They’d been talking about the coming storms for days. Everyone knew, a small one due one night and then a really big one hitting all weekend long. The supermarket was crowded with people stocking up. A neighbor quickly cleaned out his gutters. And with the first storm came traffic accidents and closed highways. Really, just like the rest of the country. But this is Southern California and the precipitation was not snow but rain. Much needed in a state experiencing an unusually long-running drought.
Before we all had a chance for dancing in the streets, however, the experts warned that no matter how much rain falls in the next few days, it will still not be enough to end the draught. Farmers in the Central Valley will still leave some fields unplanted ̶ “higher food prices!” your brain telegraphs. Ditto for vineyards ̶ “oh no, not Buck-Forty-Nine Chuck!” (Trader Joe’s Charles Shaw wine, formerly referred to as “Two Buck Chuck” and elsewhere as “Three Buck Chuck” is now during the Never-Ending Great Recession our house wine.)
Another neighbor just finished having a whole new roof installed and very nicely did not act smug when I asked for the roofer’s name. We’d known our roof needed work but we’d put it off ̶ “hey, it never rains here.”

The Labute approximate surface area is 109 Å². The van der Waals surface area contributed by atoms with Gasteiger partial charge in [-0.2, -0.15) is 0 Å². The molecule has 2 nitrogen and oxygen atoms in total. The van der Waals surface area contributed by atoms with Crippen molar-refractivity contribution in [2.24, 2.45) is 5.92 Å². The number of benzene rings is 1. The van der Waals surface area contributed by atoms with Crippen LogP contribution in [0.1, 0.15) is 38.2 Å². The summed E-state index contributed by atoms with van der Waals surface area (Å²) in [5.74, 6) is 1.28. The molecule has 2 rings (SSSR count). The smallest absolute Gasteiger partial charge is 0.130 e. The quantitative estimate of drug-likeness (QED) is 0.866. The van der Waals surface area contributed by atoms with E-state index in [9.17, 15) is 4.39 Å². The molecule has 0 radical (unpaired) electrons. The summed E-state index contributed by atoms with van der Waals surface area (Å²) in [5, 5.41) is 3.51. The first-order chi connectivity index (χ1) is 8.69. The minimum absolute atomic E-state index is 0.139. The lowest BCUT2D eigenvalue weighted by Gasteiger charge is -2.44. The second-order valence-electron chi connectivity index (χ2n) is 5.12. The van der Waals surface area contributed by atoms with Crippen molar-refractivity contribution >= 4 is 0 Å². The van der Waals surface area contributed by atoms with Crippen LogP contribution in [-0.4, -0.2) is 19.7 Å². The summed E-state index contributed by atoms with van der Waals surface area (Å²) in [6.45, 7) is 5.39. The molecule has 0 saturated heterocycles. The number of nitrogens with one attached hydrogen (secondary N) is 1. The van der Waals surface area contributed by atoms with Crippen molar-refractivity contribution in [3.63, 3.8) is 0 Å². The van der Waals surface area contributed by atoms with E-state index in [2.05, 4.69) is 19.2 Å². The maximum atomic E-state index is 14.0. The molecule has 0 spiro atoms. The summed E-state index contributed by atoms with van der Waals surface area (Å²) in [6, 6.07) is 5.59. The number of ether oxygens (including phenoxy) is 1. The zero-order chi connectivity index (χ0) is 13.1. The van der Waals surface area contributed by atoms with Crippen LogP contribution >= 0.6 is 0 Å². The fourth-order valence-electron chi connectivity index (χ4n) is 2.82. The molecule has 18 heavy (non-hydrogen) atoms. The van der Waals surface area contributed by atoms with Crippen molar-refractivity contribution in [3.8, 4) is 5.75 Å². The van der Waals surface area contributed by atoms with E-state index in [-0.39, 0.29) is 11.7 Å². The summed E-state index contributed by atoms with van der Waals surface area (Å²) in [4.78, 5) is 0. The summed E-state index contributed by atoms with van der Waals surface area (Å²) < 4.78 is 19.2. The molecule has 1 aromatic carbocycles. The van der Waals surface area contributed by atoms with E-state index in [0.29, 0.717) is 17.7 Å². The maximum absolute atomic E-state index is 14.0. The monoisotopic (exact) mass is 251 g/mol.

I’ve tried to be discreet this winter about the gorgeous 80-degree sunny weather we’ve experienced while the rest of the country had hideous polar vortex repercussions. The New Yorker daughter has sent snow pictures taken from her apartment window and even a video of the flakes gently falling. “But it’s beautiful,” I’d reply when she’d tell of the unrelenting wind and cold. The Los Angeles daughter, in New York for business, also sent a picture of a snowy street accompanied by a rude comment. “Still beautiful, though,” I said.
Ed does not share my nostalgia for snow. The best part of the house sale back east, he says, was seeing the snow shovel walk out the door.
“Do you miss snow?” a longtime California resident asked me. “I do,” I told him. As long as you can remain inside, get someone to plow the driveway for you and not have to chip away at an ice-encrusted car, it’s really quite lovely to be snowed in. It’s a good time to tackle projects you’ve been avoiding like emptying out a cabinet and cleaning its contents. No snow days is probably why our cabinets here are filled with dusty objects. We’ll see whether a rainy weekend helps.